Christopher Morris, professor of history at the University of Texas at Arlington, is the featured speaker in the annual Melville-Nelles-Hoffmann Lecture in Environmental History sponsored by York’s Department of History and the Faculty of Liberal Arts & Professional Studies.
Right: Christopher Morris
On Wednesday, March 2, from 4 to 6:30pm, Morris will present a lecture on the history of the Mississippi titled, “Land, Water, Fish, People: Life Along the Mississippi River”, drawn from his forthcoming monograph on the central place of the Mississippi River in history and in American popular culture.
In his talk, Morris will offer a tour of five centuries of the environmental history of the Mississippi River and the interaction between its people and landscape. From the early hunter-gatherers to present-day industrial and post-industrial society, Morris will illuminate humanity’s role in changing the face of the “Big Muddy”, America’s great river.
When it was first encountered by Spanish explorer Hernando de Soto in 1541, the Mississippi River was a lush, ecologically diverse wetland, but by the 1890s, much of the Mississippi River valley was drying. In his presentation, Morris will offer an overview of how centuries of deforestation, swamp drainage, the introduction of foreign species of animals and plants and the construction of levees has led to drought, disease and severe flooding. He will talk about how the river valley’s residents have been adversely affected and how, most recently, the problem with Hurricane Katrina is also the problem with the Amazon Rainforest, drought and famine in Africa, and fires and mudslides in California, which he posits is the end result of ill-considered bending of natural environments to human purposes.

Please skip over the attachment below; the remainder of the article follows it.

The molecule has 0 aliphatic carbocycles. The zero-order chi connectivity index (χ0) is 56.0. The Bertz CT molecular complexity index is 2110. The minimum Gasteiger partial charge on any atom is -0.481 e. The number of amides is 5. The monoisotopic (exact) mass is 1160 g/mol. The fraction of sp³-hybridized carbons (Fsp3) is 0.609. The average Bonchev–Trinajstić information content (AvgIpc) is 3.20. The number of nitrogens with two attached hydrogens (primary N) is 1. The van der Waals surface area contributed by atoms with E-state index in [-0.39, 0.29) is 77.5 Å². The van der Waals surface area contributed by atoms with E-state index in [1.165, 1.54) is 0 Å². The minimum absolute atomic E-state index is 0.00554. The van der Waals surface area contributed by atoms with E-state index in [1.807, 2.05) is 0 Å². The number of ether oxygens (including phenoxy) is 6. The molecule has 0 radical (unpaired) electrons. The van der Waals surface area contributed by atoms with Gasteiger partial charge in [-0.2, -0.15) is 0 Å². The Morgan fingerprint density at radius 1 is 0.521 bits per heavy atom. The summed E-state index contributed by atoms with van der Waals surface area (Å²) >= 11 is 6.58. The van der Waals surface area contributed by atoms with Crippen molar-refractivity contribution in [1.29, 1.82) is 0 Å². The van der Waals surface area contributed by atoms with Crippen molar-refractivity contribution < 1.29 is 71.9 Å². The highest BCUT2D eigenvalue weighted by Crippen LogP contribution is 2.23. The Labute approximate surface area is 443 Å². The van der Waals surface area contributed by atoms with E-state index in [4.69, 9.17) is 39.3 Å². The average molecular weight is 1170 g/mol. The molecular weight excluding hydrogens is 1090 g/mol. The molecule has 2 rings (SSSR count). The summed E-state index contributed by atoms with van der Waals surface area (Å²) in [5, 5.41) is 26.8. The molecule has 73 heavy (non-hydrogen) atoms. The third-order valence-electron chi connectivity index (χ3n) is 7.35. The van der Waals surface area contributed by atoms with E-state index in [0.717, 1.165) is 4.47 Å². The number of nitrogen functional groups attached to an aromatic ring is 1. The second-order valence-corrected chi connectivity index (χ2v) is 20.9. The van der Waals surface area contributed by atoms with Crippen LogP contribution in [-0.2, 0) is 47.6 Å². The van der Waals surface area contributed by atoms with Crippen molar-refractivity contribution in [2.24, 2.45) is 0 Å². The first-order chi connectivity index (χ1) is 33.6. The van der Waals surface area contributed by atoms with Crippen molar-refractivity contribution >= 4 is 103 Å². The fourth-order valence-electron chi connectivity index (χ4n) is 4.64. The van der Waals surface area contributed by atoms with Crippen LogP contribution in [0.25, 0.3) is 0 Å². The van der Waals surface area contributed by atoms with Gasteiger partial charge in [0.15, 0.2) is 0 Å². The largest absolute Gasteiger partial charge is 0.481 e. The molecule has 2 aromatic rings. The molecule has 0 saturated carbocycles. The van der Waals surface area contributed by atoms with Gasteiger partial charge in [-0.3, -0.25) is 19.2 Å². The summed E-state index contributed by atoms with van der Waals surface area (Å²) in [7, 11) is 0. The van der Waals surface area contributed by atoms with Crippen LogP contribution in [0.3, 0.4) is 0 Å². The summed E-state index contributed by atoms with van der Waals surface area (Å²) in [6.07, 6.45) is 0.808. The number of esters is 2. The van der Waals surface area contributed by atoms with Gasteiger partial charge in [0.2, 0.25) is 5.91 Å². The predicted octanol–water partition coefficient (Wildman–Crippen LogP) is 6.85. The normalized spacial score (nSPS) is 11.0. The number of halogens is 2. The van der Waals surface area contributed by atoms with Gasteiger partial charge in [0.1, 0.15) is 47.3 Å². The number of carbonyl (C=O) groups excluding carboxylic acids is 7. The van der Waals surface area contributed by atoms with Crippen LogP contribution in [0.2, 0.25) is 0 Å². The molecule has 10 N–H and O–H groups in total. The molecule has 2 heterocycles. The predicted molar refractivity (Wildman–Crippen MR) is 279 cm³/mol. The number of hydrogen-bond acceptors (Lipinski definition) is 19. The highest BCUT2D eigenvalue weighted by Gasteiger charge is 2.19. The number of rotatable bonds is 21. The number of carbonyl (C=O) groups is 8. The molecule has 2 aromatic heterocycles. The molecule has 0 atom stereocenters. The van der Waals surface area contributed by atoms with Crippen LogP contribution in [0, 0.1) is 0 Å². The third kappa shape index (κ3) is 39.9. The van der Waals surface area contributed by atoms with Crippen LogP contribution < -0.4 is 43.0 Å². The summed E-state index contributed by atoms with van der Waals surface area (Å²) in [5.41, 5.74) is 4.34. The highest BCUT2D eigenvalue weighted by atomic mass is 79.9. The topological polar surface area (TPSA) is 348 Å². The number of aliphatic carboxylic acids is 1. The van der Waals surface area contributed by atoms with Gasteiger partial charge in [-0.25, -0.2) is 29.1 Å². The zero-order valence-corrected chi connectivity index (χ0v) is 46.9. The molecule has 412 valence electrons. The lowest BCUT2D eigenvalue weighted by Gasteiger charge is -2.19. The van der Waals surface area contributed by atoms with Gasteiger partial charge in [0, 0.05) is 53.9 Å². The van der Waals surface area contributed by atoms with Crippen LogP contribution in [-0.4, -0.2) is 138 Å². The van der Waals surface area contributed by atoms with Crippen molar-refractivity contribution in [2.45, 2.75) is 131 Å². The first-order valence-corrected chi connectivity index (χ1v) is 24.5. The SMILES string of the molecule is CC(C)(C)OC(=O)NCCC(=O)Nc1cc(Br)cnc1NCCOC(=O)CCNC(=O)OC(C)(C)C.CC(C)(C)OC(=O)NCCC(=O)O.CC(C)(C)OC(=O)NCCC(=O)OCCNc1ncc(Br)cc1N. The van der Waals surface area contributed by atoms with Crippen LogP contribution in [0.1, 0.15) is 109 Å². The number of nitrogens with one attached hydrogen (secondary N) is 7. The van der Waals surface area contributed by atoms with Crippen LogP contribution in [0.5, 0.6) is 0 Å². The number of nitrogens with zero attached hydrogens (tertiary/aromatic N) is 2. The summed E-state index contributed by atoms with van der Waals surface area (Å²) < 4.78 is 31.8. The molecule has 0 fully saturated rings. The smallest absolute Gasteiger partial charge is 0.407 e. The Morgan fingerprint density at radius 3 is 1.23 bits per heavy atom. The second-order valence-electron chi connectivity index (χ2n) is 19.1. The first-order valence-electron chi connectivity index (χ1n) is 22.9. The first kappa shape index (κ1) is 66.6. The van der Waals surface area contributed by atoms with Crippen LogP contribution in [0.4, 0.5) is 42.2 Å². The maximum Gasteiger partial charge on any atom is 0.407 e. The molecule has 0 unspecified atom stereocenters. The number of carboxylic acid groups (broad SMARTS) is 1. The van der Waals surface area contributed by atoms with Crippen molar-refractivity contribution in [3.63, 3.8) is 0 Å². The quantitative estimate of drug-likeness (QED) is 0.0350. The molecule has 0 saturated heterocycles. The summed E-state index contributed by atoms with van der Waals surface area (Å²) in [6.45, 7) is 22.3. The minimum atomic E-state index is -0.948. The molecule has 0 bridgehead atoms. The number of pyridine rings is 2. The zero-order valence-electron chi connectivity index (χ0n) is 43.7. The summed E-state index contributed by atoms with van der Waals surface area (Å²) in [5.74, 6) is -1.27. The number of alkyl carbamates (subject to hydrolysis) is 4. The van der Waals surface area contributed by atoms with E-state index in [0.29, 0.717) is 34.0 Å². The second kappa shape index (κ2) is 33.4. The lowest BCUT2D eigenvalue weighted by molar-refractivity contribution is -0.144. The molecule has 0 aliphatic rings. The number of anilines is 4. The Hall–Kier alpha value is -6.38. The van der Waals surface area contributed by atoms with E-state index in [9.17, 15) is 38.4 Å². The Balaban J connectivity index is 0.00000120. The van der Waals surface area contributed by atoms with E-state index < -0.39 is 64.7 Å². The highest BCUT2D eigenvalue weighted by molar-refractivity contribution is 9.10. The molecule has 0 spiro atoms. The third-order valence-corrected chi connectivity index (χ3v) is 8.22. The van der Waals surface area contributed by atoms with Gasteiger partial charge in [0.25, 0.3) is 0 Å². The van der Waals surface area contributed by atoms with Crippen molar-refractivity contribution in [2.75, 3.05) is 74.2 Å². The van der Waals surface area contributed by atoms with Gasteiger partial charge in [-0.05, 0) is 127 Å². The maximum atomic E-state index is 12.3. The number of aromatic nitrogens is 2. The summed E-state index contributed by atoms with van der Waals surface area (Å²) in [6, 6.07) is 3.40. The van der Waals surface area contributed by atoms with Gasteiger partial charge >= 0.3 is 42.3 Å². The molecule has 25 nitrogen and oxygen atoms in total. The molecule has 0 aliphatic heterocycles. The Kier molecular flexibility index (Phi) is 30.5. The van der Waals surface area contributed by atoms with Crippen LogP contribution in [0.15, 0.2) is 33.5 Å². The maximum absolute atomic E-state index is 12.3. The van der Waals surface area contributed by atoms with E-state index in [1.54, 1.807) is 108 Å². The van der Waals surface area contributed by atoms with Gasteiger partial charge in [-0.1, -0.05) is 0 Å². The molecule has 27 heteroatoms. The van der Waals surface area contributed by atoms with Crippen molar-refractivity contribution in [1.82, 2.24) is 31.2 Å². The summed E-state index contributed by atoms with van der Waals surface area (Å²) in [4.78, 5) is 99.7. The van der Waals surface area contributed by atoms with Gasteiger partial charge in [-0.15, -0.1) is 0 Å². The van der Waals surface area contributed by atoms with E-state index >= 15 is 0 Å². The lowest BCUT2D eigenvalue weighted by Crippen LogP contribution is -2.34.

According to York history Professor Myra Rutherdale, river histories have become popular forms for trying to understand the nexus of environmental and social histories. “Like many of the great Canadian rivers, the Mississipi is an iconic river with a rich past and present,” she says.
As an historian, academic and author, Morris’ research centres on slavery and the history of the Southern United States. He is the author of Becoming Southern: The Evolution of a Way of Life, Vicksburg and Warren County, Mississippi 1770-1860 (Oxford University Press, 1995); co-editor of Manifest Destiny and Empire: American Antebellum Expansion (College Station: Texas A & M University Press, 1997), and co-editor of Southern Writers and Their Worlds (College Station: Texas A & M University Press, 1996).
This free lecture is open to the public and will take place in the Executive Learning Centre’s private dining room in the Seymour Schulich Building on York’s Keele campus. For more information, visit the Department of History website.